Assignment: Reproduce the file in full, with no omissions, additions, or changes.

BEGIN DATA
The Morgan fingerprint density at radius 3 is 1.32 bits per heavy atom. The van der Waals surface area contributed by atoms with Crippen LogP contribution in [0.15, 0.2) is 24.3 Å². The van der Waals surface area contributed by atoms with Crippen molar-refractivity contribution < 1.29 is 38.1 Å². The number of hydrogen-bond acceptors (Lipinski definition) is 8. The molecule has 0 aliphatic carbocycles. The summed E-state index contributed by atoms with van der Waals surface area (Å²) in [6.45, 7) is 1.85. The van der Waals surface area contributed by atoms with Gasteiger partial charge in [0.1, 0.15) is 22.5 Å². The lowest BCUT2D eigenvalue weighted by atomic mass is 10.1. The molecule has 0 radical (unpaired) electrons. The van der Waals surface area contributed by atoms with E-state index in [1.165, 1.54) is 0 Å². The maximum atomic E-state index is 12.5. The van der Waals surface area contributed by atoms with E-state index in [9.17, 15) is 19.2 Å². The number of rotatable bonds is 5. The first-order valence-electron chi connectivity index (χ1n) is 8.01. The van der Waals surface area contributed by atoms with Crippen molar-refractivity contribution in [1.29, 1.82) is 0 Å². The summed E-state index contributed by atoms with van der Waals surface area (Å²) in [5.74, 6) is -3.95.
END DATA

The Morgan fingerprint density at radius 3 is 1.32 bits per heavy atom. The van der Waals surface area contributed by atoms with Crippen LogP contribution in [0.15, 0.2) is 24.3 Å². The van der Waals surface area contributed by atoms with Crippen molar-refractivity contribution < 1.29 is 38.1 Å². The number of hydrogen-bond acceptors (Lipinski definition) is 8. The molecule has 0 aliphatic carbocycles. The summed E-state index contributed by atoms with van der Waals surface area (Å²) in [6.45, 7) is 1.85. The van der Waals surface area contributed by atoms with Gasteiger partial charge in [0.1, 0.15) is 22.5 Å². The lowest BCUT2D eigenvalue weighted by atomic mass is 10.1. The molecule has 0 radical (unpaired) electrons. The van der Waals surface area contributed by atoms with E-state index in [1.165, 1.54) is 0 Å². The maximum atomic E-state index is 12.5. The van der Waals surface area contributed by atoms with E-state index in [9.17, 15) is 19.2 Å². The number of rotatable bonds is 5. The first-order valence-electron chi connectivity index (χ1n) is 8.01. The van der Waals surface area contributed by atoms with Crippen molar-refractivity contribution in [1.29, 1.82) is 0 Å². The summed E-state index contributed by atoms with van der Waals surface area (Å²) in [5.74, 6) is -3.95.